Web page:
Lessen the stress of medical travel, petition urges BC Ferries
Angela Mallard did not board a ferry looking to start a petition. Instead, her focus was driving her friend Kelda Logan to a radiation appointment.
Yet after their experience pleading with ferry workers to get put in the middle lane on the delayed ferry from Salt Spring to Vancouver Island, Mallard decided she needed to act to lessen the stress of islanders travelling for medical reasons. She started a change.org petition calling on BC Ferries to create a priority boarding system for islanders travelling on the Travel Assistance Program (TAP), which as of Tuesday had 4,212 signatures.
“Getting a cancer diagnosis, it absolutely rocks your world in a horrible way,” Logan explained. “It’s so stressful in every area of your life: your family, your relationships, your work, your finances, everything is hard . . . So having additional challenges with your day-to-day making of appointments is not helpful.”
The experience of waiting in ferry line-ups with physical symptoms is another factor. Logan said she experiences persistent fatigue and a burning sensation — “sort of like having a really bad sunburn that you keep going into the sun with, except it’s just on a specific part of your body.”
The trip with Mallard on the ferry was one of many Logan has made, first for multiple surgeries and chemotherapy, then a month of daily weekday radiation appointments.
Hearing the stories of islanders who’ve signed her petition has been overwhelming, Mallard said, especially those from families with children undergoing cancer treatment who have waited for hours in ferry line-ups.
Galiano resident Jeannine Georgeson recounted having to leave the island for a surgery shortly after the 2020 July long weekend. With her trachea between 75 to 80 per cent closed as a result of idiopathic subglottic stenosis, Georgeson tried in vain to make a reservation for the Galiano to Vancouver sailing. It was only thanks to contacts working at the terminal that she was able to make it on.
“It was awful,” she recalled. “I don’t like to cry, but my level of frustration and fear about missing the surgery and the opportunity to breathe again, it was quite overwhelming. And stress never helps any medical situations.”
In recent years, Salt Spring resident Diana Hayes has helped drive people off-island for cancer treatment and surgeries. Before getting on a ferry, many are dealing with pre-operative preparations at home the night before, getting up several hours before departure and being unable to eat or drink. Then, “sitting around in ferry line-ups, traffic and missed ferries [is] very difficult for people that are mobility challenged and not feeling well.” Lack of washroom access is a particular challenge, Hayes added.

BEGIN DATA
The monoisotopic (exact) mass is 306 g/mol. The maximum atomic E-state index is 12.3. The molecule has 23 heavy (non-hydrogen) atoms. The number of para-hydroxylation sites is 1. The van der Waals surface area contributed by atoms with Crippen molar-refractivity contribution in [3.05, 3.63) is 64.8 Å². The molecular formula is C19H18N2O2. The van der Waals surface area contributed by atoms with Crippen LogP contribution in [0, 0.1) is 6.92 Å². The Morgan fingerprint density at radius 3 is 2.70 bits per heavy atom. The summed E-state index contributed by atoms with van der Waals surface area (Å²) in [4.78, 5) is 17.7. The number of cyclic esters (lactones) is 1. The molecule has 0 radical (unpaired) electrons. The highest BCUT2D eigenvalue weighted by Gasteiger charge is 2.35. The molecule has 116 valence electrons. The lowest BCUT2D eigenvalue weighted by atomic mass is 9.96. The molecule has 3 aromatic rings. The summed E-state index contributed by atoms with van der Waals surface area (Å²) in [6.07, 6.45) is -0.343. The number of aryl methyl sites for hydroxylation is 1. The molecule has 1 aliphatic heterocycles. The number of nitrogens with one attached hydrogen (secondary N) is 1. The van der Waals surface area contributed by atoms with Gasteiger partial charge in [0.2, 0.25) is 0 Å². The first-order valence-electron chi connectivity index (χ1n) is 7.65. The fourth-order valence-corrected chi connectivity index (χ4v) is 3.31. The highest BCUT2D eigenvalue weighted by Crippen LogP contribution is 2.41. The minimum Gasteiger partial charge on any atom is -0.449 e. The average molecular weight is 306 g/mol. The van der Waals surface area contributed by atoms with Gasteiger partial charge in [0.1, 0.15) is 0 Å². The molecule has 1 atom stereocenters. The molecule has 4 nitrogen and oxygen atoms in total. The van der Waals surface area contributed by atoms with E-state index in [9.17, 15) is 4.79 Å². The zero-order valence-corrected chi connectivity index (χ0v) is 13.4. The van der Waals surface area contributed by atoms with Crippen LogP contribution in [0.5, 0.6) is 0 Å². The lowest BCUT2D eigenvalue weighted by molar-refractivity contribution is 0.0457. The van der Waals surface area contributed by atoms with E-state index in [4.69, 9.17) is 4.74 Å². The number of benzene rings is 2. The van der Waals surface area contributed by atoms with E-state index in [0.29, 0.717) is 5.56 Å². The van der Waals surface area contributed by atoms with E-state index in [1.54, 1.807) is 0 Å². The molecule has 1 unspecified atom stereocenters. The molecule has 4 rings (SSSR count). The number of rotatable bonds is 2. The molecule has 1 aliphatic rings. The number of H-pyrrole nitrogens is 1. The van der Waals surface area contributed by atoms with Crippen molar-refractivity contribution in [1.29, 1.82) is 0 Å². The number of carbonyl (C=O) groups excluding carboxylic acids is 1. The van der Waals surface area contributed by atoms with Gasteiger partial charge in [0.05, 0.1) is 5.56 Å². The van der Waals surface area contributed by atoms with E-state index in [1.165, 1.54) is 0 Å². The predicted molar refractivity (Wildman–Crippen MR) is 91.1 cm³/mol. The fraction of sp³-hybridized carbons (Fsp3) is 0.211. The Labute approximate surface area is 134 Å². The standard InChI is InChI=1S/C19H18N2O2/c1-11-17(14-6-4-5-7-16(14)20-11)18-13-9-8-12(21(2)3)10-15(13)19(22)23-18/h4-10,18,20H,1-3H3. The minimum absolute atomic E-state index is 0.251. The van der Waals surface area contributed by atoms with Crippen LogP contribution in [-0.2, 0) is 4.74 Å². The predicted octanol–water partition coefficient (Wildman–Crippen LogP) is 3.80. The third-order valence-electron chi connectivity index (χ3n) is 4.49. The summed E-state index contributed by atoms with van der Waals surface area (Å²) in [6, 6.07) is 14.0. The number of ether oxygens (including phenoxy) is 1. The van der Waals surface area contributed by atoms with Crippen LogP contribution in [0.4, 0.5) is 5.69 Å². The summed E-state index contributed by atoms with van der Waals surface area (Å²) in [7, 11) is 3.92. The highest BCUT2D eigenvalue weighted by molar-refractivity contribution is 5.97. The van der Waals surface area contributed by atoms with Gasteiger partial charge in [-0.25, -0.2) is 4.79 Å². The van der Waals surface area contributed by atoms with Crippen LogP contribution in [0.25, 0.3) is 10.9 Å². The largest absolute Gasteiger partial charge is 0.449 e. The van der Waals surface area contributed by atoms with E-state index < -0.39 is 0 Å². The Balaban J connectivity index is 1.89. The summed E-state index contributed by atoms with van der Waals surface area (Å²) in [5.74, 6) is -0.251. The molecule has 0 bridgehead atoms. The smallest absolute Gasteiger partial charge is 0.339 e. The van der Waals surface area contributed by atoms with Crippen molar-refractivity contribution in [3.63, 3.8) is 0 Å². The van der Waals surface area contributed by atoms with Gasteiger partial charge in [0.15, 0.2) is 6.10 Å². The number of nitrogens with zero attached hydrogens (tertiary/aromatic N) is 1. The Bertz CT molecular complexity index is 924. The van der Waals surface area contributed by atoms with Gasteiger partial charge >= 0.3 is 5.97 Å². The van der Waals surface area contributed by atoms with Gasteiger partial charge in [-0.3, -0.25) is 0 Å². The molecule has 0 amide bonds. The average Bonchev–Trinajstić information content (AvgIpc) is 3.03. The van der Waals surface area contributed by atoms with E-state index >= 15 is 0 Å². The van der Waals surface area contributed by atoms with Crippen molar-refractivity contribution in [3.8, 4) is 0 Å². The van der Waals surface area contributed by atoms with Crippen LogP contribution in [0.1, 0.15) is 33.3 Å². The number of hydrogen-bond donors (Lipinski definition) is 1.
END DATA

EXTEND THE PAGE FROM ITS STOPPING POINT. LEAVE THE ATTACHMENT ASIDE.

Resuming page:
And while booking a hotel is a possibility for some, Hayes noted it is not within the means of many islanders and especially seniors.
Mallard and Logan agree that they are not looking to blame BC Ferries or anyone working for the ferry corporation. Their focus, Logan said, is on making the system a more compassionate one.
The exact solution would be determined by the ferry corporation, whose personnel have the expertise, Mallard said. Her proposal is a priority boarding lane, where anyone travelling on TAP can park and be boarded first and be able to drive off the ferry first. This would look different depending on the terminal.
“At many of our terminals, we don’t have sufficient space to dedicate a lane,” executive director of public affairs with BC Ferries Deborah Marshall stated. “We ask customers to let our staff know about your situation and show your practitioner’s letter and they will do their most to help you out.”
Acknowledging that “health concerns are stressful enough without having to worry about travelling to and from important appointments,” Marshall mentioned the existing Medical Assured Loading (MAL) program.
Implemented in July 2020, people travelling for medical specialist services on TAP can ask their doctor for a letter and receive assured loading. To qualify, their doctor needs to determine that “an extended wait at a ferry terminal for a ferry sailing could cause risk to their health.”
Mallard and Logan have several issues with the MAL program: it is not well known, not easy to qualify for and is up to interpretation by doctors as to what “risk to their health” means. It also adds more paperwork and visits to family doctors, who are overburdened and whose time is in short supply.